PATRICK EFFIONG BEN
THE TRANSHUMAN WORLD AND ITS FEARS: A Fearological Guide for the Developing Countries
MICHAEL BASSEY ENEYO
Michael Eneyo in this interesting book takes us on a philosophical journey into the heart of one of the most topical issues in the twenty-first century digital age: Apprehension over what the future holds for humanity in view of new technological advancements and their possible impacts on the structuring of the human society. The transhuman world which is the central focus of the book is here, and humans have already started questioning their place in it. Eneyo ranks among the few African philosophers to critically capture the fears of this new society that is fast approaching. Here, Eneyo attempts to answer some questions that surround the transhumanization of the human species through advancements in the fields of science and technology, and possible ways of managing the fears that will be precipitated by these new inventions.
However, I am sceptical about Eneyo’s hope that “stick international and local policies” will be enough to curb the excesses of future technologies, especially when one takes a causal stroll through history to discover that the nuclear bombs that were detonated over Hiroshima and Nagasaki on August 6 and 9 respectively, in 1945, were carried out by a legitimate government that cared less about policies. The chemical weapons that were used by the British imperialist empire against the Bolsheviks in Russia in the summer of 1919, before its most recent usage 94 years later by Bashar al-Assad against his own people in Syria, were all done under the watchful eyes of the international community amidst “strict international and local policies” against their deployment.
The book presents a good account of the negative possibilities that lurks beside the future society that will be driven by intelligent machines. Inasmuch as I believe that the fears raised in the book are justified, I think Eneyo’s gloomy picture of what a transhuman society would likely look like is too pessimistic and creates room for the propagation of negative fear-one aspect of fear that the book urges us against. Eneyo’s proposal of the “Philosophy of Fear” and the “Philosophy of Unity” as what would be needed to manage the fears and psychosocial discontents that will arise in the future society is worthy of mention. Also, in dealing with the transhuman world which is a typical “fear territory” for Eneyo, the suggestions offered to the African continent with regards to not being left behind in the race to a transhuman materialization is also worthy of commendation.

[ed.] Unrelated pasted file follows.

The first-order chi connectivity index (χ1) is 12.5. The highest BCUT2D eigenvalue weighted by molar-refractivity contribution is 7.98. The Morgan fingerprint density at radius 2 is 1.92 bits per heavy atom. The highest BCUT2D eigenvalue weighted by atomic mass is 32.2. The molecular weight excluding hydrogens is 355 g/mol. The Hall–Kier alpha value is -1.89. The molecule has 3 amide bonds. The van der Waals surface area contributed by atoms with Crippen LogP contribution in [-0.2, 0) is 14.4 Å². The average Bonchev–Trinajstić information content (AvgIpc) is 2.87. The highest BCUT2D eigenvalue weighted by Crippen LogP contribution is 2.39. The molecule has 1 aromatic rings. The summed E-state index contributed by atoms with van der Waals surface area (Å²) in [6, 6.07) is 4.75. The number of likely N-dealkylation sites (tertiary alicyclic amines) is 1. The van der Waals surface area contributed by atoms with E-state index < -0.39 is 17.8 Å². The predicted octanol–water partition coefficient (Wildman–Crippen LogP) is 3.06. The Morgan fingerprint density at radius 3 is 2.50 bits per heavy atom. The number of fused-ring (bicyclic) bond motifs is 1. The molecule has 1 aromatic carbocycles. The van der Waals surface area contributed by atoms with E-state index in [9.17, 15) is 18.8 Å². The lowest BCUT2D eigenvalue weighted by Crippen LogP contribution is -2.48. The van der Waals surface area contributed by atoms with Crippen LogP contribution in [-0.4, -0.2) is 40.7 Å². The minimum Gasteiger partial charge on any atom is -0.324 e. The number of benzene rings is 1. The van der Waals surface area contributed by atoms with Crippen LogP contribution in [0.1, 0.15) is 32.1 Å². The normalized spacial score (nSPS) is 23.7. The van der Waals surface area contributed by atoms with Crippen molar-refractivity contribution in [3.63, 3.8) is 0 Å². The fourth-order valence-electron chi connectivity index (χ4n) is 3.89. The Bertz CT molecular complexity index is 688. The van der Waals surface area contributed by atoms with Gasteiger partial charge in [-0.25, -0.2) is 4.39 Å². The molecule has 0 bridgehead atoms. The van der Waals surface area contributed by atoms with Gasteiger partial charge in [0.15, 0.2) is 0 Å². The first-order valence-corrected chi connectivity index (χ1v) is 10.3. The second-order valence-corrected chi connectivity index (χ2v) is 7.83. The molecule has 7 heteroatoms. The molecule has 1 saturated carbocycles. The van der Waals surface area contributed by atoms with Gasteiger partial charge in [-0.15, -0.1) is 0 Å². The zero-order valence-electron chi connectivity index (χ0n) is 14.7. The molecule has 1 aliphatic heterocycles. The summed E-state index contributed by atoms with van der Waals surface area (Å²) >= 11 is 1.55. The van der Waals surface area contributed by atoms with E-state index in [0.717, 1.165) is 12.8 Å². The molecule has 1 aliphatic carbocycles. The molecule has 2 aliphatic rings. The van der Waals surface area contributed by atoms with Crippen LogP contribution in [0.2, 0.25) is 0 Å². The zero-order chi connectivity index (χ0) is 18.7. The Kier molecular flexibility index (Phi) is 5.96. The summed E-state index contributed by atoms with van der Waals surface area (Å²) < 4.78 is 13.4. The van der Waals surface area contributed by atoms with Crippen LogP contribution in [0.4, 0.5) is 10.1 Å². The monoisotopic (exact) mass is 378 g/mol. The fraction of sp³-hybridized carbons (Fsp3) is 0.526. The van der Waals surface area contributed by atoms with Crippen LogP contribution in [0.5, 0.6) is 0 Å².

I here conclude by saying that beyond the thought-provoking approach to the question of our place in the present and future society, the author’s daring questions, unapologetic confidence on the subject matter, and analytically poignant perspectives make his book a worthy read for all-especially those who are profoundly curious about humanity’s place in the inevitable transhuman world that is upon us.
Patrick Effiong Ben
MasterCard Foundation Scholar University of Pretoria,